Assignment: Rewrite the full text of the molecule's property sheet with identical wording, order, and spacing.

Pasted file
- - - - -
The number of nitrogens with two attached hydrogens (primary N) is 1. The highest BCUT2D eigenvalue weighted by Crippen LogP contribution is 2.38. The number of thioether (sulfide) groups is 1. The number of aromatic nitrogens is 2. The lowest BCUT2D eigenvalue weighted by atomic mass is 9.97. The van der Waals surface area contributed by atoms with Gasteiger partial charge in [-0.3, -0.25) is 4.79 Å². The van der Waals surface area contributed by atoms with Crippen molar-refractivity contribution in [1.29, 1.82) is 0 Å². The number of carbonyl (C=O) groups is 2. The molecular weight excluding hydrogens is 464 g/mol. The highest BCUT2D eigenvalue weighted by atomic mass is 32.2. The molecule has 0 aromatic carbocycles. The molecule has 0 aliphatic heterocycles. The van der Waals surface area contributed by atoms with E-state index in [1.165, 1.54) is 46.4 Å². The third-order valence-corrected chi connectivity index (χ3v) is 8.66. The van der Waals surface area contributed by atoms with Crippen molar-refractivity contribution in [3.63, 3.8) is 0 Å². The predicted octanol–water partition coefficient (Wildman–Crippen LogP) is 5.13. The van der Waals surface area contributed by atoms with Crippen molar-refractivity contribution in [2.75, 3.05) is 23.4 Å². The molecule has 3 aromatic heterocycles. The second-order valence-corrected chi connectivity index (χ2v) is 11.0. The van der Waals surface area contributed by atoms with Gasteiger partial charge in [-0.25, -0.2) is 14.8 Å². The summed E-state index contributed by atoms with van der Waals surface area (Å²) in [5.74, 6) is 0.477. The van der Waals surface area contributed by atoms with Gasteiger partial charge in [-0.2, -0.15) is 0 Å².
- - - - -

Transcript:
The number of nitrogens with two attached hydrogens (primary N) is 1. The highest BCUT2D eigenvalue weighted by Crippen LogP contribution is 2.38. The number of thioether (sulfide) groups is 1. The number of aromatic nitrogens is 2. The lowest BCUT2D eigenvalue weighted by atomic mass is 9.97. The van der Waals surface area contributed by atoms with Gasteiger partial charge in [-0.3, -0.25) is 4.79 Å². The van der Waals surface area contributed by atoms with Crippen molar-refractivity contribution in [1.29, 1.82) is 0 Å². The number of carbonyl (C=O) groups is 2. The molecular weight excluding hydrogens is 464 g/mol. The highest BCUT2D eigenvalue weighted by atomic mass is 32.2. The molecule has 0 aromatic carbocycles. The molecule has 0 aliphatic heterocycles. The van der Waals surface area contributed by atoms with E-state index in [1.165, 1.54) is 46.4 Å². The third-order valence-corrected chi connectivity index (χ3v) is 8.66. The van der Waals surface area contributed by atoms with Crippen molar-refractivity contribution in [3.63, 3.8) is 0 Å². The predicted octanol–water partition coefficient (Wildman–Crippen LogP) is 5.13. The van der Waals surface area contributed by atoms with Crippen molar-refractivity contribution in [2.75, 3.05) is 23.4 Å². The molecule has 3 aromatic heterocycles. The second-order valence-corrected chi connectivity index (χ2v) is 11.0. The van der Waals surface area contributed by atoms with Gasteiger partial charge in [-0.25, -0.2) is 14.8 Å². The summed E-state index contributed by atoms with van der Waals surface area (Å²) in [5.74, 6) is 0.477. The van der Waals surface area contributed by atoms with Gasteiger partial charge in [-0.2, -0.15) is 0 Å².